Rightly understood, networking is a way of living your life with integrity, helping others, and benefiting in proportion to the amount you do and the way you navigate the world. People want to help others who are kind and helpful. That's not a gimmick; it's a calling to be our best selves.
You can start being kind and helpful right away. Here’s how.
Before the event
Choose three people you’d like to connect with. Yes that’s right, three. “But wait!” you’re saying, “17,000 people attend GDC!” That’s true, but the goal here is quality, not quantity. You’re better off making a genuine connection with a few people, rather than throwing your virtual business card at hundreds of people. (Nobody wants to be that guy.)
So who are the right three people? Clark suggests “people in the industry you admire (and who you think would be receptive to you).” So don’t target industry superstars. They’re busy and hard to reach. Focus on peers or people who are closer to where you are in your professional journey. For example, if you’re a junior writer, add a senior writer to your list.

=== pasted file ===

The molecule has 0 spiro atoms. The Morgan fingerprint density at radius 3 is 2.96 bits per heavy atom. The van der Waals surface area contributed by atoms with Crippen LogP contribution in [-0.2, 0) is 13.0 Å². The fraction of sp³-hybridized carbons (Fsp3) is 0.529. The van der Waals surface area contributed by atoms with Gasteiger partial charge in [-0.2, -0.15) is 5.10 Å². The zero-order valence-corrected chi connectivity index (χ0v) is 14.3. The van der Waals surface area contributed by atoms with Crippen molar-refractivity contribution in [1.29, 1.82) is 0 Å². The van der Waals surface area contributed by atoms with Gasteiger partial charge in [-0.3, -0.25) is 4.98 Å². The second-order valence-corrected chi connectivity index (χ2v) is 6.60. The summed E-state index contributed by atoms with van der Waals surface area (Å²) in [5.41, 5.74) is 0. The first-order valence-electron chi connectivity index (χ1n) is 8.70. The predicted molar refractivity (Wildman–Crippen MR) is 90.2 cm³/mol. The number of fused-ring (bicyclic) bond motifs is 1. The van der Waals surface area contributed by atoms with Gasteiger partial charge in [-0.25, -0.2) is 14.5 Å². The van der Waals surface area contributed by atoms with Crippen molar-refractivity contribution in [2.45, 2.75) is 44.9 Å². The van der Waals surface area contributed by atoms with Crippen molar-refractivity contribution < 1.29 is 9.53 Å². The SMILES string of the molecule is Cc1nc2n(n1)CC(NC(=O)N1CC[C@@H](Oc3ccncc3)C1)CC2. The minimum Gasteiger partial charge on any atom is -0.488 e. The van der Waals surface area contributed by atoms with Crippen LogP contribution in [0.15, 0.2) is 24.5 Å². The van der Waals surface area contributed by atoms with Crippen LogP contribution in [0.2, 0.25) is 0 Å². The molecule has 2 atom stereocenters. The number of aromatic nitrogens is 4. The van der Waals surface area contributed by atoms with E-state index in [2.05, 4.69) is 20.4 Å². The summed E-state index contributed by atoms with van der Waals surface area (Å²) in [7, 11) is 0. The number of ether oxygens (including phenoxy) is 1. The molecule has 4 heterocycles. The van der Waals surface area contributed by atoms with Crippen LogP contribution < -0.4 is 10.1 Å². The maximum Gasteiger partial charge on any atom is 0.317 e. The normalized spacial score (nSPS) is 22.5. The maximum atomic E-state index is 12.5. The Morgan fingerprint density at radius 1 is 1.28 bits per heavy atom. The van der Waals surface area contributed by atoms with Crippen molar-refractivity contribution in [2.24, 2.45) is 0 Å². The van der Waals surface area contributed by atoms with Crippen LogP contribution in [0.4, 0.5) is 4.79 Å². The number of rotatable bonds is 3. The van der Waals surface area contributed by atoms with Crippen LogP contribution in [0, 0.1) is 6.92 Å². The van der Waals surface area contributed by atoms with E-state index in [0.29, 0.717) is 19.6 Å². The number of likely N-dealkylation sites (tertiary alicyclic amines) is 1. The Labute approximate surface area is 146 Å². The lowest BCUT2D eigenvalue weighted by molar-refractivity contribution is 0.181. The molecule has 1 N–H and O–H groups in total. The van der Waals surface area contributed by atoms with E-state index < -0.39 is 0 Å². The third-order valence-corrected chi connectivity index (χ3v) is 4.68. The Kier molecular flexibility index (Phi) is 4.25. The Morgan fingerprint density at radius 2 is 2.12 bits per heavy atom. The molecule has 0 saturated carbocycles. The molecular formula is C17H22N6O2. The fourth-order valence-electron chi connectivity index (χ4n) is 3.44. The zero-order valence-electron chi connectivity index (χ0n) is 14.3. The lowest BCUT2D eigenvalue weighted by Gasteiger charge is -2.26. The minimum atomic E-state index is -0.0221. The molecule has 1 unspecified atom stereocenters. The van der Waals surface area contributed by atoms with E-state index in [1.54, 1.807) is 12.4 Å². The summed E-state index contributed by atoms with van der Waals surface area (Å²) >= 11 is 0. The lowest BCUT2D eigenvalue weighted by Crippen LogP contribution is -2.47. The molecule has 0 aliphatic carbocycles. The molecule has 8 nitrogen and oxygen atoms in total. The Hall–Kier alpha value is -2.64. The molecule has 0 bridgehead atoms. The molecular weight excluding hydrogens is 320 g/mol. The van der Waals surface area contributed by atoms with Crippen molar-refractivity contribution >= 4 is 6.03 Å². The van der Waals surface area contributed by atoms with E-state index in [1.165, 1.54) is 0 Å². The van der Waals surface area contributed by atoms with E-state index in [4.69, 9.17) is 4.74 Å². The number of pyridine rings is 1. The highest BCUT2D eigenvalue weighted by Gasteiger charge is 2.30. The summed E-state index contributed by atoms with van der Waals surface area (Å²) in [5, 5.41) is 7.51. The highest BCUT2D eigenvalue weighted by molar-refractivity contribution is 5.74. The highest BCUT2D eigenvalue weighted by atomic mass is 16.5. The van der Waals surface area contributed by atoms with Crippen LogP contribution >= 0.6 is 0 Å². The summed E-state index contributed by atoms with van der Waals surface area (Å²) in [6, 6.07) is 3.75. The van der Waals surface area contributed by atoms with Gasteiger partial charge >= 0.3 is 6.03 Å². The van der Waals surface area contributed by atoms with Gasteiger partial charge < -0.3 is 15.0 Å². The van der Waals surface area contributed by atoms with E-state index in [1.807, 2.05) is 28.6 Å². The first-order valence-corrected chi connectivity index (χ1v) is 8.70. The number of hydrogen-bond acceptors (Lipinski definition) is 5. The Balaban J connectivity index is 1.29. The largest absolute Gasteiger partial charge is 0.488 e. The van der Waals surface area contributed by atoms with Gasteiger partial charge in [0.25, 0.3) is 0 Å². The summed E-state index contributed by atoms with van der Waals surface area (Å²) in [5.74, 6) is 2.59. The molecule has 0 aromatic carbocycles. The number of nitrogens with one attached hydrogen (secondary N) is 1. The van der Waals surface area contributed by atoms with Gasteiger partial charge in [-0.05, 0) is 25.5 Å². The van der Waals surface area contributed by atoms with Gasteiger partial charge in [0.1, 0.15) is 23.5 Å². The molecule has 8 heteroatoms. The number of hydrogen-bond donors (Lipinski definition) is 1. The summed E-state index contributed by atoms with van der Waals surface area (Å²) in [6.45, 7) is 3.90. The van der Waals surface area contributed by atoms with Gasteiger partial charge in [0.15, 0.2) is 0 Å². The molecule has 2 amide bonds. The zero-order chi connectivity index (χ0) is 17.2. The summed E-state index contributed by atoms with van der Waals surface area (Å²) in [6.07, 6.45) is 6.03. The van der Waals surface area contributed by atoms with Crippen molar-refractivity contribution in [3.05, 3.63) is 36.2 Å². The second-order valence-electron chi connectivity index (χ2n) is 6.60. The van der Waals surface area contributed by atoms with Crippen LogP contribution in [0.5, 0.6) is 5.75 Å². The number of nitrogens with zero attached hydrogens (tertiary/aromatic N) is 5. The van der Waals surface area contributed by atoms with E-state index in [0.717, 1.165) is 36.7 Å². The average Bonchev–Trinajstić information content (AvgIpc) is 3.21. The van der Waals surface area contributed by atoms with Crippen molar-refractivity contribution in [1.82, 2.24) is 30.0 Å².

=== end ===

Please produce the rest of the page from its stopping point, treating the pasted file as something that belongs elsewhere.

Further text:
Find the uncommon things you have in common. This means doing a little research. Follow them on Twitter and read their posts. See what they’re saying on LinkedIn, or on their own blog. Anything they are sharing publicly is information they want people to know. You want to find things that not EVERYBODY loves - but that you love, and they love, too. Uncommon commonalities.
For example, at last year's GDC a writer started a conversation with me about pens. That's right, pens! We're both writers, so of course we both have strong opinions about pens.
We have since become friends - and I went on to recommend him, several months later, for a game-writing job. It doesn’t take much to get a connection started. (Full disclosure, I’m a cheap pen date; I am ride-or-die for Pilot G-2 07, blue ink.)
Brainstorm ways you could help these people. Yes, I know this sounds crazy. A, you don’t know them, and B, you’re doing all this work because YOU need something! But when you’re meeting people, it’s not about you - it’s about them. As Clark writes,